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Northern roots strengthen her role in sports and entertainment industries
2020-06-09

The sports and entertainment industries are often closely interwoven.

One need not look a whole lot further than the ownership group of the local OHL team (Sudbury Wolves Sports & Entertainment) for evidence that hits close to home.

Thirty-three-year-old Laurentian Sports Administration graduate Celine Seguin is thankful for the parallel paths that run, side by side, in two of her most passionate pursuits.

She is, however, even more thankful for the personal core values that were instilled in her, quite early, back in her hometown of Elliot Lake, basic beliefs that have allowed her to both navigate and flourish in either environment, with ease.

"I was raised to treat the janitor with the same respect as the CEO," said Seguin, borrowing a mantra coined by British actor Tom Hardy.

"I would have to give all of the credit to my parents for that. They taught me and my brothers to work extremely hard for what we have. They understand the importance of customer service and being able to navigate with all different types of people."

The daughter of hard-working, self-employed northern Ontarians, Seguin would flow directly from her days of SPAD studies in Sudbury into a decade-long involvement with the CFL, working for a couple of years with the Hamilton Tiger Cats before moving on to the league office.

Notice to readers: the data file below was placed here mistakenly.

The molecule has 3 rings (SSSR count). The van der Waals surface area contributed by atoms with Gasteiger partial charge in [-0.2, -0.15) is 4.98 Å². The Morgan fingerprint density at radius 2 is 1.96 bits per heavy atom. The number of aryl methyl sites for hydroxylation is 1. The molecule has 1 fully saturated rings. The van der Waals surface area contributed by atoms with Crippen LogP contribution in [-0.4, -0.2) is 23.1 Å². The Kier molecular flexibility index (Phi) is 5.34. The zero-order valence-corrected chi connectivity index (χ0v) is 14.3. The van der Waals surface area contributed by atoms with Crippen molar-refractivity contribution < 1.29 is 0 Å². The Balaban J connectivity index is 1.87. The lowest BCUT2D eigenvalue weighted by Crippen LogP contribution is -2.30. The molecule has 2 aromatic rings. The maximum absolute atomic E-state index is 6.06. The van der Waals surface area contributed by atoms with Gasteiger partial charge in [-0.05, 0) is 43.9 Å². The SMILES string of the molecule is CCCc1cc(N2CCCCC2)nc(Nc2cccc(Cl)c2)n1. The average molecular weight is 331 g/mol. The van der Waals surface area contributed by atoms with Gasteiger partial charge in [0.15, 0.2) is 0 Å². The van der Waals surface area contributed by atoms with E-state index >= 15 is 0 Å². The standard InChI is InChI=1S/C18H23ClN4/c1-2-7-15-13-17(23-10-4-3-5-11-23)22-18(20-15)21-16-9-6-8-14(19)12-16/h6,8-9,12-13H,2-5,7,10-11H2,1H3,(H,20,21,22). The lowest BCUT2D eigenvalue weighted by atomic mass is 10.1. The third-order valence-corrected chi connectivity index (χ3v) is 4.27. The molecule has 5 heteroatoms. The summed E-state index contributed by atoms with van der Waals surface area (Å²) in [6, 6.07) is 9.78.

For more than half of that time, Seguin was most associated with the Grey Cup, the game and all ancillary activities, with the CFL eventually creating the role of Grey Cup Director to properly recognize the lead that she would take in handling all aspects of the week that represents Canadiana about as much as any other event in the country.

Last November, Seguin would slide over to accept the job of Vice-President - Business Administration with the Juno Awards, second in command only to President Allan Reid with the prestigious celebration of our national music industry.

It's been quite a ride for a young lady whose knowledge of exactly what would lie ahead was pretty much confined to the fact that physical activities, of all shapes and sizes, was where she would most find her comfort zone as a student at Villa Francaise des Jeunes.

"When I first chose SPAD, it wasn't because I understood the sports industry," said Seguin. "Being from Elliot Lake, it's not like we have any booming professional teams in any way, shape or form - so I really didn't know what sports business meant. I knew that I loved sports, and I knew that I loved helping my parents with their businesses."

In fact, like so many graduates of the L.U. program that was an absolute pioneer in the field when launched in the early 1970s, Seguin would point to her fourth year field trip to Dallas as both a highlight and a springboard to the world into which she was about to dive, head first.

"It's definitely a highlight of the program and something that I would continue to champion the value of," she said. "I felt like that particular experience helped to open our eyes as to exactly what the sports industry looks like in real life."